posted May 18, 2009 at 1:25pm
The other day, Sophie walked into the kitchen, threw her short arms around the knees of the man installing the cabinets in our kitchen remodel, and announced with Lena-Dunham-intensity, “Mark, I love you. You’re my valentine.”
Let’s just say the two of them had not spent much time together before this moment.
Mark smiled and looked a little freaked out and I smiled and looked a little freaked out — and hustled Sophie out the door to school.
To be fair to Sophie, Mark did seem like a nice person, and it’s true that she doesn’t do this kind of thing as much as she used to. When Sophie was 4 or so, I remember expressing grave concern to one of her therapists about how she would often run up to random strangers in the mall and hug them. The woman looked confused for a minute, then she got it.
“You think she’s going to do that her whole life, don’t you?” the therapist asked, smiling kindly — and condescendingly.
Well, duh. And although it’s gotten better in the last six years, I’m still not unconvinced. Yesterday was Valentine’s Day, and Sophie was in her prime — writing love notes, giving gifts, offering hugs and kisses. Pretty much acting like she acts every day, only on Valentine’s Day it’s cool to do that.
I know what you’re thinking — you’re thinking that really, it should be cool to do that every day, and that I’m uptight. I agree. But I’m also concerned that Sophie’s emotional thermostat is set too high — that she’s not able to appropriately manage and express her feelings. And that while that tends to be adorable on an almost 10 year old, it won’t be so great when she’s 20.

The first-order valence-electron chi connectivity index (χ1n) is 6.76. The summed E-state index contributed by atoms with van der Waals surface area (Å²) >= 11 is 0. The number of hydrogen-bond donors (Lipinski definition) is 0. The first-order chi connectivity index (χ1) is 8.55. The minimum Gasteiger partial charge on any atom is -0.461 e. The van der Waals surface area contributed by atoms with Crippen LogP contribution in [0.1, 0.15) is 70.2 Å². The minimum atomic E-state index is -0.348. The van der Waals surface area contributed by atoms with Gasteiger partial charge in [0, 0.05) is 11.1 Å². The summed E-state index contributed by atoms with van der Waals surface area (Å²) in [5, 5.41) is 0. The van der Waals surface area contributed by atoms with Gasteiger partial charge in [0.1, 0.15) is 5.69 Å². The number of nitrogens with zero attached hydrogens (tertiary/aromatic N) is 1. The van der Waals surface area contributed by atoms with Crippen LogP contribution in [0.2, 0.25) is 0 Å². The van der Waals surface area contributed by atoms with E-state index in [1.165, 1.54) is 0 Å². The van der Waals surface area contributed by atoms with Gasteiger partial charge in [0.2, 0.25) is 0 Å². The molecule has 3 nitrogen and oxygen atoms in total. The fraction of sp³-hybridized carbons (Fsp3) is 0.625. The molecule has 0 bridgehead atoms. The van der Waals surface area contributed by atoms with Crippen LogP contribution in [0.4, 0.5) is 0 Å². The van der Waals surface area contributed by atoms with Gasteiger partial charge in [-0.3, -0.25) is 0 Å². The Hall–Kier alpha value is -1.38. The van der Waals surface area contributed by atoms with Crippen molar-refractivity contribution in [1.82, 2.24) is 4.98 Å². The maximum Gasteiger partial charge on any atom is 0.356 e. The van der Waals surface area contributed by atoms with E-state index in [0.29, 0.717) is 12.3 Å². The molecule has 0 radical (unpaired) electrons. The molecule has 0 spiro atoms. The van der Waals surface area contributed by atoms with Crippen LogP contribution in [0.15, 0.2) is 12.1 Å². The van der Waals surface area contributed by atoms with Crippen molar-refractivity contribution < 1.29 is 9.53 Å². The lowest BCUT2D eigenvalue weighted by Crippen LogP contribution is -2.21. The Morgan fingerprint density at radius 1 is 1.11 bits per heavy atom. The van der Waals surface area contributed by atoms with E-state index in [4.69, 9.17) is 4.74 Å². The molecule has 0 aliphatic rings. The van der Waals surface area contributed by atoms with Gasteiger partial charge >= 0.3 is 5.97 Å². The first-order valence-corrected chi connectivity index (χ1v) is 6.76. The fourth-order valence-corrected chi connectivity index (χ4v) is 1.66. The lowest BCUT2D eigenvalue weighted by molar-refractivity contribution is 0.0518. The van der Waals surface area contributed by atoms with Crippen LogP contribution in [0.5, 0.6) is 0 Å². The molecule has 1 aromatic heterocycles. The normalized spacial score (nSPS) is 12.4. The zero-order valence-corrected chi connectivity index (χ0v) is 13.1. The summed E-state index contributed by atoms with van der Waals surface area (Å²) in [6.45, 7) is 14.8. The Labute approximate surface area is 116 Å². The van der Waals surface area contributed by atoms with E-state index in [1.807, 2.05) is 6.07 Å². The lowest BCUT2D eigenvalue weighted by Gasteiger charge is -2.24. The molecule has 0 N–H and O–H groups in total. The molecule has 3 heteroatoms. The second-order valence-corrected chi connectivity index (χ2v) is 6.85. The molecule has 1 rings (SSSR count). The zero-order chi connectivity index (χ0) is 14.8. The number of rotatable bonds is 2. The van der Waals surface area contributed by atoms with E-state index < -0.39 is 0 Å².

But the thing that worries me even more is that she’ll stop being that way.
I think about Megan, the bagger at our Safeway, who’s clearly been trained to never make eye contact beyond the “Thank you!” at the end of each shopper’s experience. Or any of the women with Down syndrome we see each Saturday at Special Olympics cheerleading practice. These women don’t offer hugs and kisses; they don’t even say hello. They shuffle past in their own little bubbles and I don’t know why. Maybe because when they were 10, their moms worried that some day they’d be grown women hugging strangers at the mall — so they began the task of wringing that out of them. (I can’t blame them. I know the kind of bullseye Sophie has on her. This is about more than niceties — it’s about safety.)
Maybe it’s just that it’s the wrong setting — and outside of Safeway, Megan makes Wii Miis for all her friends and kisses them on the tops of their heads. Maybe when they’re not at Special Olympics, Sophie’s fellow cheerleaders tell their moms they love them 10 times a day — and the truth is that the moms secretly love it.
I don’t know. And I’m afraid to ask.